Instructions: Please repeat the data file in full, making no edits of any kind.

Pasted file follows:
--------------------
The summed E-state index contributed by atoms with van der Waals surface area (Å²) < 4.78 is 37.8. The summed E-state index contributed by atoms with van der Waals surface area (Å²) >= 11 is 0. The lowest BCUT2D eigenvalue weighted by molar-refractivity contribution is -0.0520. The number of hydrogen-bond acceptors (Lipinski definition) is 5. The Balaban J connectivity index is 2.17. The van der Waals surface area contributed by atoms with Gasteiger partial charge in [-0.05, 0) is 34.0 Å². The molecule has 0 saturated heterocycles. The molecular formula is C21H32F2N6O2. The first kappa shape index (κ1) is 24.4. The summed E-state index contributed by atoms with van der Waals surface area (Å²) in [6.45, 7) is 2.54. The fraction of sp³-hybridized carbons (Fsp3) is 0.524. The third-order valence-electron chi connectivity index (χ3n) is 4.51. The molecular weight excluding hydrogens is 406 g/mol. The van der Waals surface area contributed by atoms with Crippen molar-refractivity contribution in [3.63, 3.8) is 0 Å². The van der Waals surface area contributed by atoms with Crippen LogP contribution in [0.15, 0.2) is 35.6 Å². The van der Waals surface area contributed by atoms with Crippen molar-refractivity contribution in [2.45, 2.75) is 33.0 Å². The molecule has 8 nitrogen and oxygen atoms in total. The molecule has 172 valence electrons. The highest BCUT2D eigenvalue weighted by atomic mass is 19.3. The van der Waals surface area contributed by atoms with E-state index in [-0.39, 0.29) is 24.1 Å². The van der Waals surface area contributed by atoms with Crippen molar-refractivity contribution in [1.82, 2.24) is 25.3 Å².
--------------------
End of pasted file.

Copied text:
The summed E-state index contributed by atoms with van der Waals surface area (Å²) < 4.78 is 37.8. The summed E-state index contributed by atoms with van der Waals surface area (Å²) >= 11 is 0. The lowest BCUT2D eigenvalue weighted by molar-refractivity contribution is -0.0520. The number of hydrogen-bond acceptors (Lipinski definition) is 5. The Balaban J connectivity index is 2.17. The van der Waals surface area contributed by atoms with Gasteiger partial charge in [-0.05, 0) is 34.0 Å². The molecule has 0 saturated heterocycles. The molecular formula is C21H32F2N6O2. The first kappa shape index (κ1) is 24.4. The summed E-state index contributed by atoms with van der Waals surface area (Å²) in [6.45, 7) is 2.54. The fraction of sp³-hybridized carbons (Fsp3) is 0.524. The third-order valence-electron chi connectivity index (χ3n) is 4.51. The molecular weight excluding hydrogens is 406 g/mol. The van der Waals surface area contributed by atoms with Crippen molar-refractivity contribution in [3.63, 3.8) is 0 Å². The van der Waals surface area contributed by atoms with Crippen LogP contribution in [0.15, 0.2) is 35.6 Å². The van der Waals surface area contributed by atoms with Crippen molar-refractivity contribution in [2.45, 2.75) is 33.0 Å². The molecule has 8 nitrogen and oxygen atoms in total. The molecule has 172 valence electrons. The highest BCUT2D eigenvalue weighted by atomic mass is 19.3. The van der Waals surface area contributed by atoms with E-state index in [-0.39, 0.29) is 24.1 Å². The van der Waals surface area contributed by atoms with Crippen molar-refractivity contribution in [1.82, 2.24) is 25.3 Å².